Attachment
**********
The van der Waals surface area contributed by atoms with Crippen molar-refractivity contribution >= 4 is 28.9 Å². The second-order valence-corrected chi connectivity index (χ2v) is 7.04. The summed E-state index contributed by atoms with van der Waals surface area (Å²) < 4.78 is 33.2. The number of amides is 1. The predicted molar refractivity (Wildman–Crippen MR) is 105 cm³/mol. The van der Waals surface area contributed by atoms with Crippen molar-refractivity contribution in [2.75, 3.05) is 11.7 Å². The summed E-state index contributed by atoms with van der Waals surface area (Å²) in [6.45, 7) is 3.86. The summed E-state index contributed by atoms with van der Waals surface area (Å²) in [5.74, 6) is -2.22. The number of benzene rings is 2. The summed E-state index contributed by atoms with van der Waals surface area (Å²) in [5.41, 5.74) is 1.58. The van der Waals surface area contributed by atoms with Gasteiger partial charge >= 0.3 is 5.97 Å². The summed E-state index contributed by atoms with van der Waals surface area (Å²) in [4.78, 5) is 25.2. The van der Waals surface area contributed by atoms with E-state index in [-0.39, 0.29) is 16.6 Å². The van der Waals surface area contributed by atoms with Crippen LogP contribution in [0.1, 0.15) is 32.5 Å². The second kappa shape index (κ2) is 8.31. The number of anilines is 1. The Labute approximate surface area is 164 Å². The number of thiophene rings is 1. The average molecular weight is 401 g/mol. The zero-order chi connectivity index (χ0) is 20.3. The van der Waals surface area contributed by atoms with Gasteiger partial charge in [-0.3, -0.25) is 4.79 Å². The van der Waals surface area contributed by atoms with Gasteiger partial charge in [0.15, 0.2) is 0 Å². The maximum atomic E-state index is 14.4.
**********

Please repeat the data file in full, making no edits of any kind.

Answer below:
The van der Waals surface area contributed by atoms with Crippen molar-refractivity contribution >= 4 is 28.9 Å². The second-order valence-corrected chi connectivity index (χ2v) is 7.04. The summed E-state index contributed by atoms with van der Waals surface area (Å²) < 4.78 is 33.2. The number of amides is 1. The predicted molar refractivity (Wildman–Crippen MR) is 105 cm³/mol. The van der Waals surface area contributed by atoms with Crippen molar-refractivity contribution in [2.75, 3.05) is 11.7 Å². The summed E-state index contributed by atoms with van der Waals surface area (Å²) in [6.45, 7) is 3.86. The summed E-state index contributed by atoms with van der Waals surface area (Å²) in [5.74, 6) is -2.22. The number of benzene rings is 2. The summed E-state index contributed by atoms with van der Waals surface area (Å²) in [5.41, 5.74) is 1.58. The van der Waals surface area contributed by atoms with Gasteiger partial charge >= 0.3 is 5.97 Å². The summed E-state index contributed by atoms with van der Waals surface area (Å²) in [4.78, 5) is 25.2. The van der Waals surface area contributed by atoms with E-state index in [-0.39, 0.29) is 16.6 Å². The van der Waals surface area contributed by atoms with Crippen LogP contribution in [0.1, 0.15) is 32.5 Å². The second kappa shape index (κ2) is 8.31. The number of anilines is 1. The Labute approximate surface area is 164 Å². The number of thiophene rings is 1. The average molecular weight is 401 g/mol. The zero-order chi connectivity index (χ0) is 20.3. The van der Waals surface area contributed by atoms with Gasteiger partial charge in [-0.3, -0.25) is 4.79 Å². The van der Waals surface area contributed by atoms with Gasteiger partial charge in [0.15, 0.2) is 0 Å². The maximum atomic E-state index is 14.4.